25. 25. 26 FACT: 20% of all online searches have local intent and this percentage jumps to 40% when searches are performed from smartphones. Source: Google Why Local PPC is So Important According to Google, 20% of all online searches have local intent and this percentage jumps to 40% when searches are performed from smartphones. National brands clearly can’t afford toignorethesubstantialincreaseinlocalsearchvolume.Therefore,theymustensuretheirlocal affiliates are implementing effective, targeted, local PPC campaigns that support the brand. Many national brands rely on local outlets to capture customers through paid search, but local affiliates are typically not sophisticated-enough online marketers to do so. And for brands that decide to implement paid search for their local affiliates, this means hundreds or even thousands of paid search accounts at the local level. So how do you create and manage PPC campaigns for thousands of local markets? Two Methods for Implementation As we move into the digital space, there exists a gap in local marketing: the marketing local affiliates should be doing and the marketing they’re actually doing. There are two methods that attempt to close that gap: The supported model. In this case, the national brand provides the education and directs the local affiliate to the tools to execute paid search on their own. The automated model. In this model, the national brand’s job is to identify the need and employ experts with the right tools. The affiliate simply has to cooperate. We believe this to be the more effective option.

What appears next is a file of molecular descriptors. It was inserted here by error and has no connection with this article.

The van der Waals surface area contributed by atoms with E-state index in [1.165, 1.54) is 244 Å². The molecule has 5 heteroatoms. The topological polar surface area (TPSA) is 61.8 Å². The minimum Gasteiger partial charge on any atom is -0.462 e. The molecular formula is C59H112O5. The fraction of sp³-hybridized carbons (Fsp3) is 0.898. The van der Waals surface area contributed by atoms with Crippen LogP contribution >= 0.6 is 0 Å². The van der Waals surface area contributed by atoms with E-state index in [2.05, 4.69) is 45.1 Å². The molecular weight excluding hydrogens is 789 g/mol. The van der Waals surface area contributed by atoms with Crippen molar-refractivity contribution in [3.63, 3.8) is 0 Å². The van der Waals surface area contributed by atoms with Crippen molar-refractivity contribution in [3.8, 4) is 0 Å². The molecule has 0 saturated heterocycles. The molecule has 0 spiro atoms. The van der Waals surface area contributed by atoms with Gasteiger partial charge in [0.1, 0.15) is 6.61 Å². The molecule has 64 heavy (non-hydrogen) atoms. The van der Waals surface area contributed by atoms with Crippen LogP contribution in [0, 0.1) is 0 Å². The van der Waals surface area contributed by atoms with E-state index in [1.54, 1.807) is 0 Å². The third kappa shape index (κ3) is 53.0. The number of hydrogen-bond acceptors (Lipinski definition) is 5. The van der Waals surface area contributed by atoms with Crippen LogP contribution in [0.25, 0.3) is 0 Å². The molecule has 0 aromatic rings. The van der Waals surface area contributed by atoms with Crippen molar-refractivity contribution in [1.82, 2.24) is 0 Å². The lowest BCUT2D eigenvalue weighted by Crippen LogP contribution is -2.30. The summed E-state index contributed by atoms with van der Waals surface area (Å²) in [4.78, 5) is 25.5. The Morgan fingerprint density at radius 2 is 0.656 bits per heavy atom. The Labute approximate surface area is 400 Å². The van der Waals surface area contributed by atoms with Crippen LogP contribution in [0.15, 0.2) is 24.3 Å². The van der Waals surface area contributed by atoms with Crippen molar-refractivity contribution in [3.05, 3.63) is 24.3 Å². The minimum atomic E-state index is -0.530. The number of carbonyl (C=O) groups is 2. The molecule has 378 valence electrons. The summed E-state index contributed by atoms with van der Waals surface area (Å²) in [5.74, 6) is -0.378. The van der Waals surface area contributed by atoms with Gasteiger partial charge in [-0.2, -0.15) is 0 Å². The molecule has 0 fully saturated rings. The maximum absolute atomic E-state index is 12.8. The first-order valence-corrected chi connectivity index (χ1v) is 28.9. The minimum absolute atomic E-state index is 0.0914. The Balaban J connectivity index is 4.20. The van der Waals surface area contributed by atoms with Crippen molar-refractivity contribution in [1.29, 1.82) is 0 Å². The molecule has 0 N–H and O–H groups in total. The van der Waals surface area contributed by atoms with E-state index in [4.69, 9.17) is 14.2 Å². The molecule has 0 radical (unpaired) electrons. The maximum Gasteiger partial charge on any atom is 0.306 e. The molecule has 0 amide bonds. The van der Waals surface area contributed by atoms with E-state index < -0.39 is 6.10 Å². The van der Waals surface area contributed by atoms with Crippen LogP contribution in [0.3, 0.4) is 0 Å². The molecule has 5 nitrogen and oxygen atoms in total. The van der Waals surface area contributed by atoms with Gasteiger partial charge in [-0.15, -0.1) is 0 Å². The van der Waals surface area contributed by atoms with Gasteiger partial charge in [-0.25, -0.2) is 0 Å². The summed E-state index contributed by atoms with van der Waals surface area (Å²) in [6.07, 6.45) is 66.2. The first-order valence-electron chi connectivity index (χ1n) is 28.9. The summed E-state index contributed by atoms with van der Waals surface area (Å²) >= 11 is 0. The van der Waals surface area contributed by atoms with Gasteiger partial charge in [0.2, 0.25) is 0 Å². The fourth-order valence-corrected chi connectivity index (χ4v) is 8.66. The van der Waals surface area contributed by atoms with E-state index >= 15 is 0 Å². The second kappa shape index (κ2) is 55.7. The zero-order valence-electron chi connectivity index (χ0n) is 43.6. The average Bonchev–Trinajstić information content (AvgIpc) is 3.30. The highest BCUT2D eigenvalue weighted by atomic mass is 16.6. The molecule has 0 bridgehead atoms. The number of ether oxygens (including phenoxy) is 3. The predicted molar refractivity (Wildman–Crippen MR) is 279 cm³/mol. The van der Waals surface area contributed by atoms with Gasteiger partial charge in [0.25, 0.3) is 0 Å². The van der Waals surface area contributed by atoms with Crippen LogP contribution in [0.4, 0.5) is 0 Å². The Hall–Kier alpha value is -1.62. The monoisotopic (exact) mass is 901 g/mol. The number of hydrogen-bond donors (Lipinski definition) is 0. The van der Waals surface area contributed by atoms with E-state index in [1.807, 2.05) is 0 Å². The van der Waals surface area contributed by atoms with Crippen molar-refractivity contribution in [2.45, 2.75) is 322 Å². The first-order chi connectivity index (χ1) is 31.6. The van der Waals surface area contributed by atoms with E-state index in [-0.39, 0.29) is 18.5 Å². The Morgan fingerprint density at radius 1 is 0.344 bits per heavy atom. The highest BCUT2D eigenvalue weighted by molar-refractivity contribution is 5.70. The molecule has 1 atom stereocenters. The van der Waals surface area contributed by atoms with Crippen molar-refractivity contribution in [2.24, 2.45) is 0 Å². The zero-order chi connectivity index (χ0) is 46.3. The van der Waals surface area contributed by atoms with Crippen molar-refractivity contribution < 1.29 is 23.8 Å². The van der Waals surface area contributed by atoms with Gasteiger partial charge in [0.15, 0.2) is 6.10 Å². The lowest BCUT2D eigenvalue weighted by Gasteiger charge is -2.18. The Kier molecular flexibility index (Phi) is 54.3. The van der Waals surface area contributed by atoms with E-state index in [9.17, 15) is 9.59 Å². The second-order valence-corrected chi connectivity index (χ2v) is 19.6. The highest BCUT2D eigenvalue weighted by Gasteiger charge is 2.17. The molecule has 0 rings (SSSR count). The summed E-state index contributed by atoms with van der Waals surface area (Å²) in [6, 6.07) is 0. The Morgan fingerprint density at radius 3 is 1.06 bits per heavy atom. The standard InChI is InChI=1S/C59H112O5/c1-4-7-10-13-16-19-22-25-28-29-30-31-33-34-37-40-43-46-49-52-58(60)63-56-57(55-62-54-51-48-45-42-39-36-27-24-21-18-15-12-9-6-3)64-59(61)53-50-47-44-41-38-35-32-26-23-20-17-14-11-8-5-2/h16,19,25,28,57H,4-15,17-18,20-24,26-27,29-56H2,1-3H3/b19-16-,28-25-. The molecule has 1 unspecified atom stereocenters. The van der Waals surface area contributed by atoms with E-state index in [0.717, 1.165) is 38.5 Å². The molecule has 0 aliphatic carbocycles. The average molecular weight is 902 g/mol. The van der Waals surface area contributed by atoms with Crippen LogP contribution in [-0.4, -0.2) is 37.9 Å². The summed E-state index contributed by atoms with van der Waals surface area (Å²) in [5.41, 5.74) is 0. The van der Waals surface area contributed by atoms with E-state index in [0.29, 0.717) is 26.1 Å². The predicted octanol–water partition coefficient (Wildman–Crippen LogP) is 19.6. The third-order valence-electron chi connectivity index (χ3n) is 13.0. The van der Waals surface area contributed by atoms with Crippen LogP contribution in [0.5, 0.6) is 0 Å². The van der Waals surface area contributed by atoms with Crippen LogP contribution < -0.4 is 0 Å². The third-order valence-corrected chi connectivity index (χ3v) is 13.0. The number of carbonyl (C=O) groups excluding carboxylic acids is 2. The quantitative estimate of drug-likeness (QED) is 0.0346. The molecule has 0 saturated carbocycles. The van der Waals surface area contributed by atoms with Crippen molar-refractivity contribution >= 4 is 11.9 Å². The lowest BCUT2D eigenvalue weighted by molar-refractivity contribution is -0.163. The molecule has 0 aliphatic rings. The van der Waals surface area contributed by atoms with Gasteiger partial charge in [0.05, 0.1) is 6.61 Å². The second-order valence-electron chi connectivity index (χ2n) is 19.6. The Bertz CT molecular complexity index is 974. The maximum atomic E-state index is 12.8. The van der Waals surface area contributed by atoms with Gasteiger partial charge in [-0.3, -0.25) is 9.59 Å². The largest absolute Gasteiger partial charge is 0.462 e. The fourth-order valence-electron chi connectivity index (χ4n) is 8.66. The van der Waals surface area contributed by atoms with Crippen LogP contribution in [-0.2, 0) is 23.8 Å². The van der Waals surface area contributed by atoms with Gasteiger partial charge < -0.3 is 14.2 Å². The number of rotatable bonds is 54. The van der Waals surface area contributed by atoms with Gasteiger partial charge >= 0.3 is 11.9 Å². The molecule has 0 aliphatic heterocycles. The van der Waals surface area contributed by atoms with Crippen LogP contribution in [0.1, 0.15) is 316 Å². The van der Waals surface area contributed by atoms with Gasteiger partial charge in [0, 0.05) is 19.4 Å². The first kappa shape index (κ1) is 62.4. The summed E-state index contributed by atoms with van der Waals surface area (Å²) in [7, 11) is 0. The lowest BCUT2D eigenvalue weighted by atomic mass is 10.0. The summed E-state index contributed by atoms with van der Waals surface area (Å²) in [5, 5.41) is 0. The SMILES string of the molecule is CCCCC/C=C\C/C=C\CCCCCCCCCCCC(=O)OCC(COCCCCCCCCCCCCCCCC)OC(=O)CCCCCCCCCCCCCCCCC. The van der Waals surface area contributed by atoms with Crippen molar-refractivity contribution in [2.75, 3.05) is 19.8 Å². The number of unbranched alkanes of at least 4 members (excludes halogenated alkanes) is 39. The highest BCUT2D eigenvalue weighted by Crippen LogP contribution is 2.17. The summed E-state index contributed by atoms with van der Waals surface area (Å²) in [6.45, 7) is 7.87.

26. 26. 27 Key Components for Local PPC Campaigns Once a national brand determines their method of implementation, then the actual campaigns can be structured and built. Building local PPC campaigns involves understanding what works at the national level and translating it into a program that can be easily executed by (or for) local affiliates. It also involves understanding the needs of your local affiliates. By carefully examining the following components, you should be on your way to executing a win-win program: PPC Order Form. Find out what your affiliates want to promote and how much they’d like to spend. Provide three options for varied budgets and varied geographic density. By providing fewer choices, potential for frustration is minimized. Modifications can be made later if necessary. Local PPC Template. When setting up the PPC template, predetermined attributes appliedtoeachorderformallowforthequickandeasylocalizationandlaunchofthesePPCcampaigns, so that you are rolling out hundreds or even thousands of independent search campaigns (figure 6). Keywords. First, consider “gold” keywords (the top performers at a national level) and apply geo-modification so as to have insight into a specific area. Also focus on branded keywords: both your brand as well as brands of your affiliates (if different). Set a Default Bid Strategy By Ad Group. Do this by using a national paid search campaign and add about 10 percent. These keywords are often slightly more expensive than at the national level, however, conversion rates are much higher and ROI is higher on local campaigns than national campaigns. “Understanding the verbiage our consumers are using at the local level to discuss our brand, our products, our local affiliates, is critical to long term local success. And whether we’re talking social, organic, or paid, they’re all integrated into the verbiage our consumers are using, and we as national brands and national search marketers have to be aware of that verbiage.” Shane Vaughan, CMO, Balihoo, Inc. Keywords Tracking Creative Bid Strategy Geo- Modification Landing Pages LOCAL PPC TEMPLATE Launch OPTIMIZE REPORTING AFFILIATES ORDER FORM figure 6